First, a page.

With the fall academic term in full swing, now is the time for libertarian student groups to be heavily recruiting new converts to the cause. While the art of persuasion can often be tricky to pull off properly, especially while talking to strangers from behind a table, these fourteen rhetorical tips should put your club on track to finding new members and, most importantly, help your avoid being “that guy.”
#1: Focus on the positive. Why complain about campus conservatives or liberals? If a student stops at your table, they want to learn about why your group deserves their valuable time, not how ignorant the other groups are on campus. Be pro-liberty, not anti-everyone else. Curmudgeons don’t attract as many people as optimists.
#2: Free candy. Who doesn’t love a free candy? Even the most apathetic individual who ventures to retrieve a ball of sugar must listen to your 10-second pitch about liberty, so make it count!
#3: Be mindful of what you say. Most people don’t care about the Federal Reserve or how the political system shafts the rich. However, they will leave with a terrible image of liberty-minded students if you say something callous or dismissive about the plight of minority groups, or call anyone who advocates more government a “statist.” Start a conversation, not a lecture.
#4: It’s a discussion, not a competition. Approach outreach as if you lack enemies. Remember that everyone is a potential convert or ally. With this mentality in mind, you can learn about others’ perspectives instead of condescendingly lecturing them. Never be dismissive or arrogant to a student who cares enough to talk with you.
#5: Never argue while tabling. Arguing almost never convinces the student and wastes time. If a student persists in haranguing you, don’t be afraid to end the conversation and politely ask him or her to email you if they wish to continue at a more convenient time.
#6: Your reputation is fragile, so don’t ruin it. Regardless of your favorite interest or issue, sometimes you don’t want to emphasize it. Don’t give others the opportunity to malign or label you.
#7: Don’t defend the rich and powerful. After all, the rich and powerful already have a strong defender — the government! No one wants to hear about how tax rates should be cut for billionaires. Libertarianism roots itself in power decentralization and individual opportunity. The free market enriches the poor and topples large conglomerates. Indeed, if it doesn’t, its desirability rightfully becomes questionable. Above all, the disadvantaged have the most to gain from a more libertarian world, and it’s time we start emphasizing this more confidently.
#8: Libertarianism isn’t left or right. We aren’t conservative or liberal, but we are inclusive of various political opinions. Crafting an image as a group committed to honest dialogue and discussion should be a high priority. As Leonard Read wrote, ”‘Left’ and ’right’ are each descriptive of authoritarian positions. Liberty has no horizontal relationship to authoritarianism.” Develop your group’s niche as a legitimate alternative to the status quo.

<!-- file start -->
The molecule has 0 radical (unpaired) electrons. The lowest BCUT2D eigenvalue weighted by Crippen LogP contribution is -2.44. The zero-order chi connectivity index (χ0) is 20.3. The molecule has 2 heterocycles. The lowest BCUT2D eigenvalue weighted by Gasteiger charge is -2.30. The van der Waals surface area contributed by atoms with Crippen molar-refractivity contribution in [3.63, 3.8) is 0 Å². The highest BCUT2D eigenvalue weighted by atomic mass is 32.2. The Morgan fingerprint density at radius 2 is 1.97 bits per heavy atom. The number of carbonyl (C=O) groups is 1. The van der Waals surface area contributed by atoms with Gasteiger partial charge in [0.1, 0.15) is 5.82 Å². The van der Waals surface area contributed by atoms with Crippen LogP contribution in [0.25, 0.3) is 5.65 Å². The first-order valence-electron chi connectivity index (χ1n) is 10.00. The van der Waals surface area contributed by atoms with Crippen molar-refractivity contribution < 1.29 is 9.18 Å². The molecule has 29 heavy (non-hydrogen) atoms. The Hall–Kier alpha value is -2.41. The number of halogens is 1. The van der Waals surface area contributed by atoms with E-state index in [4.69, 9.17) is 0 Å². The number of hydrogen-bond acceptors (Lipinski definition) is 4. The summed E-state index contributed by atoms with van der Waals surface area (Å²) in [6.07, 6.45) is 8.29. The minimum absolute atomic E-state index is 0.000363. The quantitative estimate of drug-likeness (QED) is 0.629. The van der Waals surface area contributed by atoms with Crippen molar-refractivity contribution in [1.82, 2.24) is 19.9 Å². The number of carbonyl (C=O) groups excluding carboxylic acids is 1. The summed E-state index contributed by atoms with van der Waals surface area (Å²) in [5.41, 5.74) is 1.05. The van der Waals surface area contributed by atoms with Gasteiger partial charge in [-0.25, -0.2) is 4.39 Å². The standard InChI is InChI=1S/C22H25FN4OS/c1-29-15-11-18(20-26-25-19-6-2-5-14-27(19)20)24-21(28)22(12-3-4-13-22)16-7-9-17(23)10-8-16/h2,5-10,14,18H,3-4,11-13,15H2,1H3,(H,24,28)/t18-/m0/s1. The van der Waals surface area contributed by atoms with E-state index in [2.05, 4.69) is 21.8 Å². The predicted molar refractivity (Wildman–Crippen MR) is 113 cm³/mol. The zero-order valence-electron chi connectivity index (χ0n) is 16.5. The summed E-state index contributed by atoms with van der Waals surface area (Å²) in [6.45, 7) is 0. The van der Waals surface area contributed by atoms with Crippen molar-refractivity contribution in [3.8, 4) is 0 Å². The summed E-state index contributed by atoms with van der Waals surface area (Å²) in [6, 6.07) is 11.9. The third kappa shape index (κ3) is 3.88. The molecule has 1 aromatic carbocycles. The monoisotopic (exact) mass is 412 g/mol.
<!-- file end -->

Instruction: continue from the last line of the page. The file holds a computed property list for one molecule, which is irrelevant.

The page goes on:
#9: Collaborate like crazy. If your group can work with the College Democrats, College Republicans, the Second Amendment group, Democratic Socialists, the LGBT group, the conservative publication, or any other group, do it. If they aren’t crazy and you agree on a single issue, your club can spread goodwill and run an awesome event.
#10: Humility always trumps arrogance. Students already hear enough arrogance and pretension from their professors and obnoxious roommates. Pursue truth with honest inquiry, not with ideological fervor.
#11: Doubt is powerful. Be the alternative with a unique outlook on events that destroys the left-right paradigm. As Henry David Thoreau wrote, “there are a thousand hacking at the branches of evil to one who is striking at the root.” Use the petty squabbles and inane bickering that comprise the American political system to clarify fundamental principles. When students realize the Republicans and Democrats worship at the same altar of the false god of power, the task of persuading them becomes nearly finished.
#12: Emotion rarely loses to logic. As much as libertarians hate to admit the fact, emotional responses persuade people more than logical arguments. Stale pro-government maxims usurped moral superiority from liberty, and we need to reclaim what has been taken. Arbitrary power and legalized theft of others is not charity or compassion. Rather, a compassionate society necessitates a free society. Use real world examples rather than abstract theories. Make students feel the importance of the liberty they hold, and lament for the ones that governments and society pilfered.
#13: You’re a role model. You may be the only libertarian an individual will meet for years. Remember that, regardless of the fairness or accuracy, you are libertarianism incarnate for many of your fellow students and friends. Develop the reputation of a Milton Friedman (intellectually honest, tolerant, and kind), rather than an Ayn Rand (dogmatic and scornful of disagreement).
#14: Evaluate your premises. Libertarians have more than a marketing problem. We lack omniscience, and it’s quite likely that we’re wrong on a few ideas. Be honest and challenge yourself; we should demand rigor, not an echo chamber.Published in